Hazards of this popular Halloween decoration and why you shouldn’t use it in NJ
Halloween is right around the corner in New Jersey, and the frights are already in the air. Everywhere you look more and more places are decorating for the day which gives us a reason to forget about everyday life and just have some fun.
Along with costumes, candy, and Halloween parties, many New Jersey homes also celebrate by decorating their yards in frighteningly creative ways. It's definitely a great time to be driving around to see these homes around The Garden State.
And while some homeowners go way over the top with their decorations, others keep it low-key. Maybe a carved pumpkin or two is actually all you need to keep that vibe going on your property. Whatever it is, it's awesome to see the Halloween spirit alive and well in New Jersey.
One simple thing some homeowners might use is fake spider webs. Not necessarily the kind that's made out of string and ropes, but rather the type that looks and feels like something a spider might actually make.
And although it may look really cool, it's not really such a good idea to put up. Here's why it might be a better idea to skip this particular type of spider web decoration.
They're a hazard to wildlife
Much like how a real spider web works, those fake ones for Halloween can also catch bugs and insects. But it goes a bit further than that. Since we typically decorate on a larger scale than what a real spider web might cover, those fake webs become a bigger hazard for other animals such as birds.
Sometimes, birds can get stuck in them and unable to free themselves. The same is also true for animals such as squirrels that might wander across them and get caught by the material.
And the fact that these webs are made out of extremely strong material would make it even harder for wildlife to free itself if caught. Not to mention, it wouldn't be good at all if an animal were to accidentally eat it.
The hazards to wildlife can be numerous, and completely unintentional. That's just one reason why it might be better to skip the fake spider web for Halloween.
They're extremely flammable
The material used to make those fake spider webs is extremely strong, which is a big reason why it's dangerous to wildlife. But there's also another danger to the material used in this Halloween decoration.
Aside from strength, these fake spider webs are also highly flammable. If one of those webs were to catch fire, it could possibly completely burn within a matter of seconds depending on how much material is being used in a given area.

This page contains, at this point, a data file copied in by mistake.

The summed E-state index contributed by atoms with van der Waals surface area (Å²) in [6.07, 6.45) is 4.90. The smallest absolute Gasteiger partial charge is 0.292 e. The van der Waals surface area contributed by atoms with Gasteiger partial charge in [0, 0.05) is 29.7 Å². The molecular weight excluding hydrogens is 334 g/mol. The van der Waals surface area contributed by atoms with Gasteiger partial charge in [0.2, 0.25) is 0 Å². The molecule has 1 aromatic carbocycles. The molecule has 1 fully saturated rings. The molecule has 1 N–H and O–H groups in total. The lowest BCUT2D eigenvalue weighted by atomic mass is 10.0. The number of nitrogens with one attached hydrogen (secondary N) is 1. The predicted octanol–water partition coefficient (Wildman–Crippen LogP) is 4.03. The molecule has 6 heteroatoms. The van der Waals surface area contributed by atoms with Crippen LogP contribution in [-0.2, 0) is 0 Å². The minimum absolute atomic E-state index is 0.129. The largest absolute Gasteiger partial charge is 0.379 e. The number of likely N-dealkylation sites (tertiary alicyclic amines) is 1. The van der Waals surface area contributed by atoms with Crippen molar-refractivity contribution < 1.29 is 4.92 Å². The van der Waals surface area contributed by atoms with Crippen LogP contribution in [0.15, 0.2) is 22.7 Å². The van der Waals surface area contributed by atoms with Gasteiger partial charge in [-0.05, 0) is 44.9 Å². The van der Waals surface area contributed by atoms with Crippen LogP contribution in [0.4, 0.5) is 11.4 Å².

That's not good news if those webs are used in conjunction with any type of Halloween lights, which could increase the odds of a fire. Also increasing the danger is if people smoke around the decoration and ash accidentally makes its way in.
A very flammable material, and another good reason to avoid using them for Halloween decorations.
They're not easy to take down
And one more reason to avoid using them has to do with post-Halloween. If you've ever tried to clean this stuff up you know firsthand that it's not easy.
It all ties back to the material that makes it a hazard in the first place. Not only is its super-strength responsible for entangling wildlife, but it also makes it very hard to take down.
Fake webs, much like real ones, tend to stick to whatever it makes contact with. And that super strong bond makes it very hard to pull out of branches and other surfaces that might've made contact with it.
Better off just skipping the web
For as much as this decoration adds to your yard, putting up this particular type of fake spiderweb is probably not the best idea to go with. Yes, it might look really neat, but the hazards they present make them risky to use as part of our Halloween decorations.
Not only are they a pain to take down at the end of the season, but the material they're made with is also highly flammable. One spark landing in just the right place might be enough to send those webs up into flames.
But the biggest reason to avoid using them is the dangers it poses to wildlife. Whether it be insects or birds, those particular types of spiderwebs can cause more harm than good. Is it really worth the risk?